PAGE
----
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PeerJ. 2016 Jun 1;4:e2055. doi: 10.7717/peerj.2055. eCollection 2016.

Assessing Illumina technology for the high-throughput sequencing of bacteriophage genomes.

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School of Life Sciences, University of Warwick , Coventry , United Kingdom.
College of Life and Environmental Sciences, University of Exeter , United Kingdom.
Department of Infection, Immunity and Inflammation, University of Leicester.
College of Life and Environmental Sciences, University of Exeter, United Kingdom; Department of Integrative Biology, University of California, Berkeley, California, United States.
Warwick Medical School, University of Warwick , United Kingdom.


Bacteriophages are the most abundant biological entities on the planet, playing crucial roles in the shaping of bacterial populations. Phages have smaller genomes than their bacterial hosts, yet there are currently fewer fully sequenced phage than bacterial genomes. We assessed the suitability of Illumina technology for high-throughput sequencing and subsequent assembly of phage genomes. In silico datasets reveal that 30× coverage is sufficient to correctly assemble the complete genome of ~98.5% of known phages, with experimental data confirming that the majority of phage genomes can be assembled at 30× coverage. Furthermore, in silico data demonstrate it is possible to co-sequence multiple phages from different hosts, without introducing assembly errors.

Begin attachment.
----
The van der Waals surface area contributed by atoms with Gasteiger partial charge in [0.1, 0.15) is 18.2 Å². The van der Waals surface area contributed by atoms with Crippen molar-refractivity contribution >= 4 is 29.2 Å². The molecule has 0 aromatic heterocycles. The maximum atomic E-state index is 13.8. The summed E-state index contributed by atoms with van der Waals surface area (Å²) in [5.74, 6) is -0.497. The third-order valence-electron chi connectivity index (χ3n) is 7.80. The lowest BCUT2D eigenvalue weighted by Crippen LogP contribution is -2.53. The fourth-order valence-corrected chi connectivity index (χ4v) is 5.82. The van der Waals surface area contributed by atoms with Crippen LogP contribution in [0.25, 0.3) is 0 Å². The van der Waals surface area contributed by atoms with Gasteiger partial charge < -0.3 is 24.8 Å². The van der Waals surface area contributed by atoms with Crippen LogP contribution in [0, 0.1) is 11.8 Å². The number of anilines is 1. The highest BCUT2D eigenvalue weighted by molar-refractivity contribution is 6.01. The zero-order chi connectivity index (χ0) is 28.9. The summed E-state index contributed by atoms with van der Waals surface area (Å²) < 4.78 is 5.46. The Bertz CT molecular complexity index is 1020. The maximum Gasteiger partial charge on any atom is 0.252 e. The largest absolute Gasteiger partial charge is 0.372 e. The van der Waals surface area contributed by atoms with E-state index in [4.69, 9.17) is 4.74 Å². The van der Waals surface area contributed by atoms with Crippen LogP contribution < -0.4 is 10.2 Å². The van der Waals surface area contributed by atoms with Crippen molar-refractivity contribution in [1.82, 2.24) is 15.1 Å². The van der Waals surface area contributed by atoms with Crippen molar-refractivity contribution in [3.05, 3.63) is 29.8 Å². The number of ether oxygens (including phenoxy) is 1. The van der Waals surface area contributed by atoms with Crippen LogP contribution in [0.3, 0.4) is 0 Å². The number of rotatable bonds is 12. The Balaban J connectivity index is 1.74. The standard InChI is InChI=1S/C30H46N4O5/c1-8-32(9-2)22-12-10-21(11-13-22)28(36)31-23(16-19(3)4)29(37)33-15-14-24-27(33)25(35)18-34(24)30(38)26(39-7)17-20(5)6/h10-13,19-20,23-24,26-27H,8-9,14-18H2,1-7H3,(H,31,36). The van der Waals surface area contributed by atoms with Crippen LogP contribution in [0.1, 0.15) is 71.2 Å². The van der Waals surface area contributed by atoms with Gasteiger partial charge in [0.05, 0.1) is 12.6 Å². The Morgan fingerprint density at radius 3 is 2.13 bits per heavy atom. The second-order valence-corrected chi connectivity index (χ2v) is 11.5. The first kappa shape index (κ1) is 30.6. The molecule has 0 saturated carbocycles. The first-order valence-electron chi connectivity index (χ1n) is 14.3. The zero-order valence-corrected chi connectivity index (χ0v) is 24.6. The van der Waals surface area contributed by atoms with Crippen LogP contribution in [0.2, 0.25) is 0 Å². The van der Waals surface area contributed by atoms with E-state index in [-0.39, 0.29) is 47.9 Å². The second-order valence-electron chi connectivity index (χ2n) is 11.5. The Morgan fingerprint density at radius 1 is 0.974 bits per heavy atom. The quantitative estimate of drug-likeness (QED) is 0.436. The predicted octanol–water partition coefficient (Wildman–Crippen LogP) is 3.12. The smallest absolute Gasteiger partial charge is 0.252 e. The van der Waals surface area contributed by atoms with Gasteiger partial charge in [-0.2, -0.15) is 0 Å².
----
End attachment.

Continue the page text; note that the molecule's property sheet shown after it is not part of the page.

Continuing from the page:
Assembly; Bacteriophage; Genome; Illumina; Sequencing

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